Some wireless headphones are designed specifically to suit the needs of video game enthusiasts. Gaming headsets include microphones for chatting with virtual teammates, and usually feature several buttons and settings that don't appear on headphones intended for home theater use alone. However, not all wireless gaming headphones will work with all gaming platforms. Some only work best with certain video game consoles like the Sony PlayStation 4 (Est. $350 and up); workarounds are possible, but often at the cost of missing features.
Three features any gaming headset needs are good sound quality, a strong wireless signal and a comfortable fit that's easy to wear for long play sessions. The Astro Gaming A50 (Est. $300), according to reviewers, delivers all three. "If you're looking for a best-in-class headset, the A50 is it," says Will Greenwald at PCMag.com, where the A50 is the Editors' Choice.
The Astro A50 is compatible with Windows PCs, Mac, the Sony PlayStation 3, Sony PlayStation 4 and Microsoft Xbox 360. However, while it can deliver game audio on the Microsoft Xbox One, you won't be able to chat wirelessly -- you'll need to plug in the included chat cable so your opponents can hear you talking.
All reviewers agree that the A50 delivers great sound and comfort, as well as decent battery life (6.5 to 8.5 hours in tests). Greenwald says the microphone delivers "top notch" voice quality as well, and it flips out of the way when not in use. Greenwald finds the placement of the controls on the Astro gaming headphones "slightly awkward," but most users don't find it to be a problem.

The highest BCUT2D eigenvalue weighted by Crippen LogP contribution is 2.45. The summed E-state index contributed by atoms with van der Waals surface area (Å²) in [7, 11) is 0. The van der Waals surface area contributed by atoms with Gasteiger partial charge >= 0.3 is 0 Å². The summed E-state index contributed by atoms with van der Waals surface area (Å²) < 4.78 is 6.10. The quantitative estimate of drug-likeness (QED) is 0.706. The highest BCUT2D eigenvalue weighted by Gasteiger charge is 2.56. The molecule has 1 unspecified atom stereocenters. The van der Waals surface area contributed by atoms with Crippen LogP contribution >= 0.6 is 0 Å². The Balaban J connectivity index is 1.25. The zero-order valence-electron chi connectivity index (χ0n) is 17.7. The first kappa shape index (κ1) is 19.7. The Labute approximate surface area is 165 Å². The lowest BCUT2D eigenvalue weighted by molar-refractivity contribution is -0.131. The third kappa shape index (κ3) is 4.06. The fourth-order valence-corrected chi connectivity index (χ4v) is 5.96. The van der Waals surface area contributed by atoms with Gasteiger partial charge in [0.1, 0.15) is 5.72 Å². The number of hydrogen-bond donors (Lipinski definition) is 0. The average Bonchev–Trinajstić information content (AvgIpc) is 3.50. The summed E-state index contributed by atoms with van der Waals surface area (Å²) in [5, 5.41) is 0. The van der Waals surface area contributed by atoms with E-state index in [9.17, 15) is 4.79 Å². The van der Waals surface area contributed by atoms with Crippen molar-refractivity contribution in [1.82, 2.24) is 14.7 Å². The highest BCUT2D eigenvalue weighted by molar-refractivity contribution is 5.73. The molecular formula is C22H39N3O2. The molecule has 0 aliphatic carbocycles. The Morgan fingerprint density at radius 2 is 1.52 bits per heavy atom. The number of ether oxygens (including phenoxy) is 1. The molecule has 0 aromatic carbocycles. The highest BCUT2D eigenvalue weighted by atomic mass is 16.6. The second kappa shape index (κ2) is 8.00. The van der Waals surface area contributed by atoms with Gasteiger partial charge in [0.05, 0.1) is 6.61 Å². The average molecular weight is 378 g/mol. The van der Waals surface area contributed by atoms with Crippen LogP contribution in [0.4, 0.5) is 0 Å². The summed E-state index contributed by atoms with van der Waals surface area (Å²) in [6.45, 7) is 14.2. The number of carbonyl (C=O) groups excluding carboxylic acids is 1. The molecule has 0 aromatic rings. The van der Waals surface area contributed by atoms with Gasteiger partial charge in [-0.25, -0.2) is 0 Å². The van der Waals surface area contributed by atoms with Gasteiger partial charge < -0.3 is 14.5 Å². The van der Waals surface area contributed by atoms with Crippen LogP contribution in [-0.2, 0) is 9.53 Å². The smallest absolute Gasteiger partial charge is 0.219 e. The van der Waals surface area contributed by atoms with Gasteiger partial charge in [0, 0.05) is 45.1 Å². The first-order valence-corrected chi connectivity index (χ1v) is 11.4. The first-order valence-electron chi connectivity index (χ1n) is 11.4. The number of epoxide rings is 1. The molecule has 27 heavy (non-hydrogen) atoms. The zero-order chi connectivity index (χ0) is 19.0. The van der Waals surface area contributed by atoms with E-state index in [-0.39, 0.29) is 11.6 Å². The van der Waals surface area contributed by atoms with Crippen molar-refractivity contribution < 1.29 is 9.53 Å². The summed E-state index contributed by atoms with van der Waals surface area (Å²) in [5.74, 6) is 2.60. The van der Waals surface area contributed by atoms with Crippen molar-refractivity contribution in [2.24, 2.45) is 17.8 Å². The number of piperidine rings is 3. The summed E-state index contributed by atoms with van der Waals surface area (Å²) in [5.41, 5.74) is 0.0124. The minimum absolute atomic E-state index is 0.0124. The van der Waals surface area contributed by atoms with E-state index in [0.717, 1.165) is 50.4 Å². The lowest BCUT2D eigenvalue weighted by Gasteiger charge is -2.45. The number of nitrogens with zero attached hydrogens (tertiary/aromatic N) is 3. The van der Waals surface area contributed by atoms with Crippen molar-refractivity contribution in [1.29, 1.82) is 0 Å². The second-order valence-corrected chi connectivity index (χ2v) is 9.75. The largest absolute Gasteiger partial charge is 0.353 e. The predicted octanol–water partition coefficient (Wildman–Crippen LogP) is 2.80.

Owners are impressed with the A50's signal strength and range, and they like the surround-sound feature. TomsGuide.com calls it "rich" and "detailed," and it proved the best in TechSpot.com's test of six wireless gaming headsets. The main complaint we saw from owners -- aside from the high price tag -- is that the A50 can be unreliable or buggy. Some users say their headsets freeze up unexpectedly and won't work until the battery has been depleted and recharged. Astro's customer support is often criticized for providing little or no help. Considering the price tag, that's certainly disappointing. Still, most reviewers seem to think that for truly hard-core gamers, the headphones' performance and features are worth the price. The Astro A50 carries a one-year warranty.
The Steelseries H Wireless (Est. $250) is also very much worth considering. In fact, PC Gamer likes the Steelseries better than the A50 -- but only "by a whisker." It loses to the A50 by a hair at TechSpot.com, due to a "poor microphone, irritating mute button and stiff fit," and at PCMag.com, where the A50 proves slightly better than the Steelseries for listening to music. Experts say both models deliver great sound and wireless performance, but for a similar price, they prefer the Astro A50. The Steelseries likewise carries a one-year warranty.
A less expensive option that still gets good reviews is the Logitech G930 (Est. $80). These gaming headphones work only with Windows PCs (not gaming consoles or Mac computers), and professional reviewers say their sound quality can't quite match that of a high-end headset like the Astro A50. Their biggest plus is their long wireless range. Logitech claims these headphones can transmit up to 40 feet, and in tests at PCMag.com, they actually do maintain a strong connection for this full distance. Most owners find them comfortable to wear, if a little heavy.
Though most owners seem happy, the Logitech G930 does draw a fair number of complaints from users about reliability, although there's an impressive three-year limited hardware warranty. Logitech tech support also comes in for some criticism.
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